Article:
Huntingtons Disease: The Value of Transcranial Meganetic Stimulation
F.J. Medina and I. Tunez
Affiliation: Departamento de Bioquimica y Biologia Molecular, Facultad de Medicina, Universidad de Cordoba, Avda. Menendez Pidal s/n, 14004–Cordoba, Spain.
Huntingtons disease (HD) is a genetic neurodegenerative process whose etiology is based on a localized disturbance in the short arm of chromosome 4 that encodes the huntingtin protein (Htt). The elongation of triple CAG for glutamine characterizes this change. Mutated Htt (mHtt) causes the appearance of intracellular aggregates inducing alterations in mitochondrial metabolism in the form of reactive oxygen species (ROS) and ATP depletion. The oxidative imbalance caused by mHtt leads the neurons to a state of oxidative stress resulting in damage to macromolecules and cellular death. Since the discovery of certain mechanisms underlying the pathogenesis of HD, several therapeutic procedures have been shown to delay or slow the evolution of the condition and have demonstrated the biochemical and molecular mechanism involved. The studies have reported that transcranial magnetic stimulation (TMS) may improve motor and other symptoms associated with neurodegenerative and neuropsychiatric processes such as major depression, schizophrenia, epilepsy, neuropathic pain, amyotrophic lateral sclerosis, progressive muscle atrophy, multiple sclerosis, stroke, Alzheimers disease, Parkinsons disease or HD. This study focuses on the effect of TMS on oxidative stress and neurogenesis in studies and its possible usefulness in HD.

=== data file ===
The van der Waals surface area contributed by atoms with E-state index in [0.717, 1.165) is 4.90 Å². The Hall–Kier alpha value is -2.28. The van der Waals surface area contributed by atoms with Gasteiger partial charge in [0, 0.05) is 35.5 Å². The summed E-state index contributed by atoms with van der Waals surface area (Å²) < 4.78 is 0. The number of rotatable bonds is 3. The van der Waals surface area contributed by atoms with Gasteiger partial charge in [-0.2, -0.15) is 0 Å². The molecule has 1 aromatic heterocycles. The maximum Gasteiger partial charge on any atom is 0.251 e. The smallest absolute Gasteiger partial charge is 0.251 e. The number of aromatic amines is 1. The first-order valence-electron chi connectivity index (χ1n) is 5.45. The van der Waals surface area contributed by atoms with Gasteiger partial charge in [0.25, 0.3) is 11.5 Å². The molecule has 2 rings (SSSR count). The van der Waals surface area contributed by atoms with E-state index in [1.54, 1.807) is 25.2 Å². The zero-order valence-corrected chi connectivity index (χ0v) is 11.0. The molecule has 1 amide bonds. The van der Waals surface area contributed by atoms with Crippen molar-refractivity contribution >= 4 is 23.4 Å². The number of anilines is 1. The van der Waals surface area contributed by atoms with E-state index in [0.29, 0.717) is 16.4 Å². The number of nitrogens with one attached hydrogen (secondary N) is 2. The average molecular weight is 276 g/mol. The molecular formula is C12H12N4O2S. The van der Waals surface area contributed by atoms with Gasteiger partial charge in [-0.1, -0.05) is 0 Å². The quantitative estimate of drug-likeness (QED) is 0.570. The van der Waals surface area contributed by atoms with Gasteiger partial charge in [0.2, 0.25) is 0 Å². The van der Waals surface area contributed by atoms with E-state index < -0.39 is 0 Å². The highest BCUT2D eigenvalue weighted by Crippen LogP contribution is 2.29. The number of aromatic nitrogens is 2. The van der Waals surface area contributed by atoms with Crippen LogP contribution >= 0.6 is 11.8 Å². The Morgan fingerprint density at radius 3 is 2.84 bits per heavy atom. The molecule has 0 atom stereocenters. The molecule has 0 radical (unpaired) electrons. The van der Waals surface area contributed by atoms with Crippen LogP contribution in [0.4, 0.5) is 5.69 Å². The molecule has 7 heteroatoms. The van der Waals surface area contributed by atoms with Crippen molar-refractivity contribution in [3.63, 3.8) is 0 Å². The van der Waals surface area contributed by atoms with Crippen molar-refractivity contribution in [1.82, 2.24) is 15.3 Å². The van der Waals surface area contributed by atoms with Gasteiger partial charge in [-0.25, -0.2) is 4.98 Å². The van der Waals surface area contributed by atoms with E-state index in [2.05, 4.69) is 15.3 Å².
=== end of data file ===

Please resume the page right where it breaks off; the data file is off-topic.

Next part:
Keywords: Huntington's disease, oxidative stress, neuroplasticity, transcranial
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